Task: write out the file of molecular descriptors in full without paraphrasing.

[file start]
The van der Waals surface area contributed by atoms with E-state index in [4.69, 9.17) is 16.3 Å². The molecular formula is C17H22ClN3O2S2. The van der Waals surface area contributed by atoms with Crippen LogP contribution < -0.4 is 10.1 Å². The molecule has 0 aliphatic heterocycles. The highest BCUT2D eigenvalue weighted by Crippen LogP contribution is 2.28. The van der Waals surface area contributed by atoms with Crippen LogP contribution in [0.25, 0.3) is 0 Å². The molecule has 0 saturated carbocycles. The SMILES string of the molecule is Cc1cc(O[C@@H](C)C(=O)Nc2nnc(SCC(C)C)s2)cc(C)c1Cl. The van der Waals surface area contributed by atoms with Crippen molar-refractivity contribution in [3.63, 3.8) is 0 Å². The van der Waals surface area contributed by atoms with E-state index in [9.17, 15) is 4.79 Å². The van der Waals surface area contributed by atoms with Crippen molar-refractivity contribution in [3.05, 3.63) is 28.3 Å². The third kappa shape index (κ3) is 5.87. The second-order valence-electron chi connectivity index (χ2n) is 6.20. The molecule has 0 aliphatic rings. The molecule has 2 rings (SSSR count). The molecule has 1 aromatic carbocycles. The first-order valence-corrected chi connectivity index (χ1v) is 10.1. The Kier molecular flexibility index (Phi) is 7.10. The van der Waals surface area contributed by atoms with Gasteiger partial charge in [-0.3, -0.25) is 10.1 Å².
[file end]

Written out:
The van der Waals surface area contributed by atoms with E-state index in [4.69, 9.17) is 16.3 Å². The molecular formula is C17H22ClN3O2S2. The van der Waals surface area contributed by atoms with Crippen LogP contribution < -0.4 is 10.1 Å². The molecule has 0 aliphatic heterocycles. The highest BCUT2D eigenvalue weighted by Crippen LogP contribution is 2.28. The van der Waals surface area contributed by atoms with Crippen LogP contribution in [0.25, 0.3) is 0 Å². The molecule has 0 saturated carbocycles. The SMILES string of the molecule is Cc1cc(O[C@@H](C)C(=O)Nc2nnc(SCC(C)C)s2)cc(C)c1Cl. The van der Waals surface area contributed by atoms with Crippen molar-refractivity contribution in [3.63, 3.8) is 0 Å². The van der Waals surface area contributed by atoms with E-state index in [9.17, 15) is 4.79 Å². The van der Waals surface area contributed by atoms with Crippen molar-refractivity contribution in [3.05, 3.63) is 28.3 Å². The third kappa shape index (κ3) is 5.87. The second-order valence-electron chi connectivity index (χ2n) is 6.20. The molecule has 0 aliphatic rings. The molecule has 2 rings (SSSR count). The molecule has 1 aromatic carbocycles. The first-order valence-corrected chi connectivity index (χ1v) is 10.1. The Kier molecular flexibility index (Phi) is 7.10. The van der Waals surface area contributed by atoms with Gasteiger partial charge in [-0.3, -0.25) is 10.1 Å².